It’s becoming more and more clear with each day why the draft stock of Washington Huskies quarterback Michael Penix Jr. seems to be a moving target ahead of the 2024 player-selection process that opens on April 25. 

For a piece published on Thursday, Ben Standig of The Athletic revealed that at least one unnamed assistant coach believes Penix is “better now…for NFL football” than both North Carolina Tar Heels quarterback Drake Maye and J.J. McCarthy of the Michigan Wolverines. LSU Tigers signal-caller Jayden Daniels has been repeatedly linked with a Washington Commanders side that holds the draft’s second pick and it’s believed the New England Patriots will spend the third choice to grab either Maye or McCarthy if Washington takes Daniels. 

The Chicago Bears are expected to make USC Trojans star Caleb Williams the draft’s first overall pick. 

“[Penix] can read (defenses), throw accurately, is quick and has a strong enough arm,” the coach said of the Washington signal-caller. “He’s more of a sure thing to play in the NFL, but I’m not sure where he goes from here because he doesn’t have the same upside.” 

One offensive coach from an AFC team recently called Penix his “No. 2 guy” among quarterback prospects in this class and NFL insider Albert Breer of Sports Illustrated shared in that same piece that “it’s pretty apparent to me that coaches are higher on Penix than scouts.” That second part is interesting considering a scout told Standig that Bo Nix of the Oregon Ducks is “much better than Penix” heading into the draft.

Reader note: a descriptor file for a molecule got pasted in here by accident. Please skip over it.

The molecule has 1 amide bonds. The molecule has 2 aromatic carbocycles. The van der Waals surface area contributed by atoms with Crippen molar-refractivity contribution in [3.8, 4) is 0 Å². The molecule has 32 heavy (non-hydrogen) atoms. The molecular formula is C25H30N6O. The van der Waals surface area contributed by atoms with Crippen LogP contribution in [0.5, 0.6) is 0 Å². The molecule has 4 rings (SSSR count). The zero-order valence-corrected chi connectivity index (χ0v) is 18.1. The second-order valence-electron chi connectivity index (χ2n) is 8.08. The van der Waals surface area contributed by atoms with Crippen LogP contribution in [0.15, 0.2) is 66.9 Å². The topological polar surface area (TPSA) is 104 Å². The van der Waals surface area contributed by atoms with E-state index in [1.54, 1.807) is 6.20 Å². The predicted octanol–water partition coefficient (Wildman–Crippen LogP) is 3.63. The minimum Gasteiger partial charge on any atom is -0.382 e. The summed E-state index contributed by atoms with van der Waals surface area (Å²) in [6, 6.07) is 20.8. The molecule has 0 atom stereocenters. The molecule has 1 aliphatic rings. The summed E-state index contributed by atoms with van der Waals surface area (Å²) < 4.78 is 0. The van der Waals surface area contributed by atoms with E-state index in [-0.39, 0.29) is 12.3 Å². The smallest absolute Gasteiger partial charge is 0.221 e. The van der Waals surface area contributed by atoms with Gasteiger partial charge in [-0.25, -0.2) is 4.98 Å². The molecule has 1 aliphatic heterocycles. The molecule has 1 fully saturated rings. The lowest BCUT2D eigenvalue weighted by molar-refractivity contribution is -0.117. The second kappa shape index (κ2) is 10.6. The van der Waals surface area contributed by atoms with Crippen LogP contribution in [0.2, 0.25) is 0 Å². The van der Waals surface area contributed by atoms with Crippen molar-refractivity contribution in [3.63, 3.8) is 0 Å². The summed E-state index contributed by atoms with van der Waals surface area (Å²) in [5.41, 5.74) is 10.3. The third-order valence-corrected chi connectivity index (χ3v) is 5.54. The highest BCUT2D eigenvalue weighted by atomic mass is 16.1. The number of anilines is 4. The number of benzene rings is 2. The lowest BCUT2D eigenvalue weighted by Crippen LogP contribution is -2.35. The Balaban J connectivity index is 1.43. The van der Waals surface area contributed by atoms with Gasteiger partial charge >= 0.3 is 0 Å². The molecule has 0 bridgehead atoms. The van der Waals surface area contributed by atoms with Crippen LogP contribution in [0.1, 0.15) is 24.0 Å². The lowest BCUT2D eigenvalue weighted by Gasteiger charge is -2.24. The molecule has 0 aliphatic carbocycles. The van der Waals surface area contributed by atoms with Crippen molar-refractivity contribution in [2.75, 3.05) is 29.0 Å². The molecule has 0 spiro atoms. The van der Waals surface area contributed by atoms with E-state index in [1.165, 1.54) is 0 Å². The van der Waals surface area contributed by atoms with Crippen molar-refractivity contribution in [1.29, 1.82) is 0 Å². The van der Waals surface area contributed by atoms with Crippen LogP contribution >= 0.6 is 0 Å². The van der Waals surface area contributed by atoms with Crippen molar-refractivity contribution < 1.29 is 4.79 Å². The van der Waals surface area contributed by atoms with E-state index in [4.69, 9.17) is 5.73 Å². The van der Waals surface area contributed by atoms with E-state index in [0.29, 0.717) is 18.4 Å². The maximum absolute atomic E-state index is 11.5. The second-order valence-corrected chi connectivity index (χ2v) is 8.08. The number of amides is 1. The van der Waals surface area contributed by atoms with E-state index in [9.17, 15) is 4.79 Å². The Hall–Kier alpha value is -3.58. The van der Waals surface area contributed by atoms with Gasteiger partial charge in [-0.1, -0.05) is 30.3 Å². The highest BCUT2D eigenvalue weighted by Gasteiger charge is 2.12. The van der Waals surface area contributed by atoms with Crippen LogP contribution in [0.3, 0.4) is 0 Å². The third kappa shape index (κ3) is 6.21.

At best, analysts have Nix rated fifth among quarterbacks in this year’s draft class. 

“Penix is serviceable and a different player when he’s playing on schedule,” the scout added. “But he’s not a good foot athlete, and I worry about him when he gets traffic in his face.” 

Also on Thursday, analyst Nick Baumgardner of The Athletic called Penix “a third-round prospect – closer to the back end of the top 100 than the middle.” Some evaluators think Penix could be either a top-20 selection or that a team could move up into the final choices of the first round to ensure a fifth-year option is attached to his rookie contract. 

“It’s hard to bet against him, as he’s obviously overcome a ton already,” Baumgarder noted about Penix, “but he’s about to be 24 years old, has been hurt multiple times and is not a consistently accurate passer.”

Specifically on the health front, Penix tore his right anterior cruciate ligament twice and suffered injuries to both shoulders in college. Assuming Baumgardner is correct, the New York Giants may be able to wait until the second round before they take a flier on Penix via overall pick No. 47. The Giants also own the 70th selection. 


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